There are probably several approaches, but probably the easiest way is to construct it as a by-product of how LU works.

Basically if you look at https://en.wikipedia.org/wiki/Block_LU_decomposition you'll see that the bottom-right block has the form D-CA^-1B after the block LU step. What this means is that the decomposition process (block or not) doesn't care about the contents of D at all until you get far enough to start decomposing that sub-block. The practical consequence then is that you can partially decompose before you even add the D terms into the partially decomposed matrix.

So.. all you need to do is sort your nodes in such a way that all those terms you want to iterate end up in the D block. Then you decompose the rest of it and D-CA^-1B is the sub-system you iterate, where every iteration can substitute different D. Partial forward-substitution of the RHS works too.

It actually makes sense to do this twice: order all the resistors for nodes you don't care about at runtime first, then nodes like capacitors or variable resistors that need per-sample updates in either the matrix or the RHS, then the iterated stuff last. Then do a partial decomposition of the "don't care at runtime" nodes and you can throw them away completely before you even do code-generation.

As for generating fast code... basically give each non-zero element (you want to track zero elements anyway to avoid pivoting on them) of the matrix a separate variable name (so that there's no explicit array in generated code; compiler will optimize better), then run LU as "abstract interpretation" where rather than actually computing stuff, you print out C code that would perform the computation. In a sense, you're basically unrolling the whole thing so that there are no branches whatsoever (well, except for the inner iteration loop) and compiler can perform constant folding and other optimizations like register alloc as if it was straight line code... but your code generator doesn't need to understand what any of the elements mean, it just needs to know what goes into which phase (ie. precompute vs. per-sample vs. iteration).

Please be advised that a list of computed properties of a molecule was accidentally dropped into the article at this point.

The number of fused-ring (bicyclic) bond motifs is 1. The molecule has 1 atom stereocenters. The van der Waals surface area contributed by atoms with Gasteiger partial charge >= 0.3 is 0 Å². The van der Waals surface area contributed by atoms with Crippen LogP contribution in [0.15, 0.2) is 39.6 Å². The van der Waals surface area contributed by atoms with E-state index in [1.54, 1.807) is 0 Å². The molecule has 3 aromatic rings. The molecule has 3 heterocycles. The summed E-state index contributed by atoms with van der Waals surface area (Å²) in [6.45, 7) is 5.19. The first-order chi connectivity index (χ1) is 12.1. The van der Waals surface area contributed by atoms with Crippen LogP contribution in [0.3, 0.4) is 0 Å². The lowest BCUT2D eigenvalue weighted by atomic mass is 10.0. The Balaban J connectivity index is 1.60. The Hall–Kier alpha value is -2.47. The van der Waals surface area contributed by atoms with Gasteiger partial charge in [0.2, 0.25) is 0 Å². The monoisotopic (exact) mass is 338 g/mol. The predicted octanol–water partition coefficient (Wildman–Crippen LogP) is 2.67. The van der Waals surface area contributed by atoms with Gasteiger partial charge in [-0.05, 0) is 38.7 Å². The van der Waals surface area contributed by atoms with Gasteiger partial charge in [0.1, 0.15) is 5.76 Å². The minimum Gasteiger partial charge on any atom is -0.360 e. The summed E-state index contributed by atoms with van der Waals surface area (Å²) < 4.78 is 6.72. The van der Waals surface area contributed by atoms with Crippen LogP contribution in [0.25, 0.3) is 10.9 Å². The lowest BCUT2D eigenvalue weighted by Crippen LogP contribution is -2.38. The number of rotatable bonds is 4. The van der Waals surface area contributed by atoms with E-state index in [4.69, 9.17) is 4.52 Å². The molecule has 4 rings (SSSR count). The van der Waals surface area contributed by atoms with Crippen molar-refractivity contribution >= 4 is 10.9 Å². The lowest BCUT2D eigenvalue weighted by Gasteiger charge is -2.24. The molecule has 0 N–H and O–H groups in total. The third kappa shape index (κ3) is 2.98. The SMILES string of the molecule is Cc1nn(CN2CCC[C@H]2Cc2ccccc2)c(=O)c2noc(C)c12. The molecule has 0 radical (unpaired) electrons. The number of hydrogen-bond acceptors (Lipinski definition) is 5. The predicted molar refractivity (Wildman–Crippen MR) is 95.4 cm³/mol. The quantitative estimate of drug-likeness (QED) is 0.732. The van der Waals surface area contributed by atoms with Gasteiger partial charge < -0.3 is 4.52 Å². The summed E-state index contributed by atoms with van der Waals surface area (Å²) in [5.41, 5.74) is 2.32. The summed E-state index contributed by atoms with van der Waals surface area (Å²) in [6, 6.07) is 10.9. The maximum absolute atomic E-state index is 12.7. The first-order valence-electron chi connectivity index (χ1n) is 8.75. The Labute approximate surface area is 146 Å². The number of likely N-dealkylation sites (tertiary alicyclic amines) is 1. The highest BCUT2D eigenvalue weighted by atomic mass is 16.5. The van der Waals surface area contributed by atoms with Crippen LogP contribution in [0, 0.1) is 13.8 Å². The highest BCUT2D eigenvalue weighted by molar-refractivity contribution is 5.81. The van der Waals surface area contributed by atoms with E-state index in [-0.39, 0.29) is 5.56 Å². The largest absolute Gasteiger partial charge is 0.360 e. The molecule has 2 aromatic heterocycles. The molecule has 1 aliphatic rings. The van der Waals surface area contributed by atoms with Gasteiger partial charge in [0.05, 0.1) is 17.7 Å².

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Hemmar
KVRer
Topic Starter
7 posts since 6 Jun, 2011 from Scotland
OK thanks - I'm probably flogging a dead horse trying to work out the specifics of his method (if I do work it out I'll update this thread). You've given me plenty of good advice here, so I'll focus on implementing this instead. I'll try and post some example code back here if/when I get it working. Thanks again for the advice.

mystran
KVRAF
7364 posts since 12 Feb, 2006 from Helsinki, Finland
The one thing I want to add is that you absolutely can solve these things symbolically if you want to gain insight into what is going on, but I like to advocate a purely numerical approach simply because (1) it's easier to keep track of numerical values than long and unwieldy symbolic expressions and (2) this is just as efficient anyway.
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mystran
KVRAF
7364 posts since 12 Feb, 2006 from Helsinki, Finland